The inherent limitations of magnetrons as a heat and energy source have boosted innovation in controllable high-power RF techniques, while simultaneously in the semiconductor world, the performance limitations of LDMOS have fueled solutions like MACOM’s GaN on Silicon (GaN-on-Si) technology. This parallel evolution of Solid-State RF Energy (SSRFE) and RF GaN-on-Si has opened wide the door of opportunity to transform the marketplace via improved performance for commercial applications, including lighting, medical, automotive, cooking and for the purpose of this post—baking.
Why GaN-on-Si for Baking?
GaN-on-Si devices are targeted to underpin solid-state RF energy systems, offering an ideal balance of performance, power efficiency, small size and reliability, at an increasingly attractive cost structure at scaled volume production levels. The performance benefits are evident—GaN-on-Si can deliver exceptional power and frequency capability in addition to higher scalable raw power density and higher efficiency than afforded by LDMOS. With GaN-on-Si’s scalability to 8-inch substrates, it is expected to yield RF devices that are more cost effective at scaled volume production levels than LDMOS in dollars per watt. For system designers and commercial OEMs weighing up total system bill of materials and performance for solid-state RF energy applications, GaN-on-Si is a viable and increasingly attractive solution.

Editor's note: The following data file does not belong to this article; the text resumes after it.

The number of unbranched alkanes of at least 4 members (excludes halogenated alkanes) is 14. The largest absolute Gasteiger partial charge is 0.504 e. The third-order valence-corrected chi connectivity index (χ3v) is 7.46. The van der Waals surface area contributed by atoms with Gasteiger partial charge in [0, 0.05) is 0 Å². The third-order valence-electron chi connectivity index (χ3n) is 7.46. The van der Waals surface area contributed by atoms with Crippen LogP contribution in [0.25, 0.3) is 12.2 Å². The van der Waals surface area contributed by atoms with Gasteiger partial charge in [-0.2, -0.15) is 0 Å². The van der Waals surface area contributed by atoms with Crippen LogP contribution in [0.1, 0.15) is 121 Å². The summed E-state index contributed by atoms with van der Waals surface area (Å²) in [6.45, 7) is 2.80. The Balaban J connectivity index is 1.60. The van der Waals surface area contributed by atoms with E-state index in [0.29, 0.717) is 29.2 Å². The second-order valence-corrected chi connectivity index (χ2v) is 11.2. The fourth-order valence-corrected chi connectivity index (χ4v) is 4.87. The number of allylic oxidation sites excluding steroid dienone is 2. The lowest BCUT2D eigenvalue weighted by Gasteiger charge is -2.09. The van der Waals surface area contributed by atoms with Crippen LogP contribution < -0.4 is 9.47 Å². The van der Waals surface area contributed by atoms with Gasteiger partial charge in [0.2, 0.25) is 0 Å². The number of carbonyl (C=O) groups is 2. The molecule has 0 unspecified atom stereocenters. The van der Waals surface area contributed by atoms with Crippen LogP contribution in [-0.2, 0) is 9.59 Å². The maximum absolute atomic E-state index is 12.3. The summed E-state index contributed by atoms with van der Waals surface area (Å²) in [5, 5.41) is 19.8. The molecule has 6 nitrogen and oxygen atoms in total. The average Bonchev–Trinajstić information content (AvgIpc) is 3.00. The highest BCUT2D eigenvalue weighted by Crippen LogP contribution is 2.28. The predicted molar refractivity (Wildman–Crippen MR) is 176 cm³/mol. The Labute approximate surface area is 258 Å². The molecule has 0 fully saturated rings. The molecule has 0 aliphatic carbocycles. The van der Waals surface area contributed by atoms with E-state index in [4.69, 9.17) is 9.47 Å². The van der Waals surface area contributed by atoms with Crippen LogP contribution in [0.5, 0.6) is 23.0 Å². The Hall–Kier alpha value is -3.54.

Why SSRFE for Baking?
Today’s magnetron-based microwave ovens are unable to adapt to the energy being reflected from the food into the cavity, instead often relying on a rotating turntable at the base of the cavity to aid the heat distribution. This imprecise delivery of energy often results in overcooking and hot spots that can lower a food’s nutritional value, and cold spots that can negatively impact a meal or dining experience.
But through the use of multiple solid-state power amplifiers and antennas with closed-loop control between the RF amplifier and RF synthesizer to adjust for energy absorption and radiation, energy can now be directed with great precision to its target, ensuring optimal temperature control.
Instead of relying on moisture sensors to measure humidity in the cavity, solid-state microwave ovens measure the properties of the food as it cooks or bakes, and adapt accordingly to changing load conditions or the current condition of the food. This results in increased retention of the nutrients, moisture and flavors of the food.
Consumers will benefit from SSRFE in significant ways centric to system reliability, food processing speed and throughput. The evolution of the solid-state microwave oven is expected to result in a device that is capable of cost-effective baking with unprecedented efficiency, ensuring a cake rises and bakes evenly, and cupcakes on the outer rim of the pan bake as evenly as those in the center. Additionally, the preciseness of the controllable solid-state energy offers opportunities to save energy, money and time in the kitchen, offering the benefit of consistency over the life of the appliance.
As RF energy applications continue to emerge, MACOM remains committed to driving RF GaN-on-Si solutions to enable SSRFE in commercial applications at cost-effective production levels. RF energy for baking is a concept still in its infancy, but as solid-state microwave ovens begin to emerge on the market and continue to demo successfully, such as MACOM’s demonstration at EDICON 2017, the potential and promised benefits are something the industry can get excited about.
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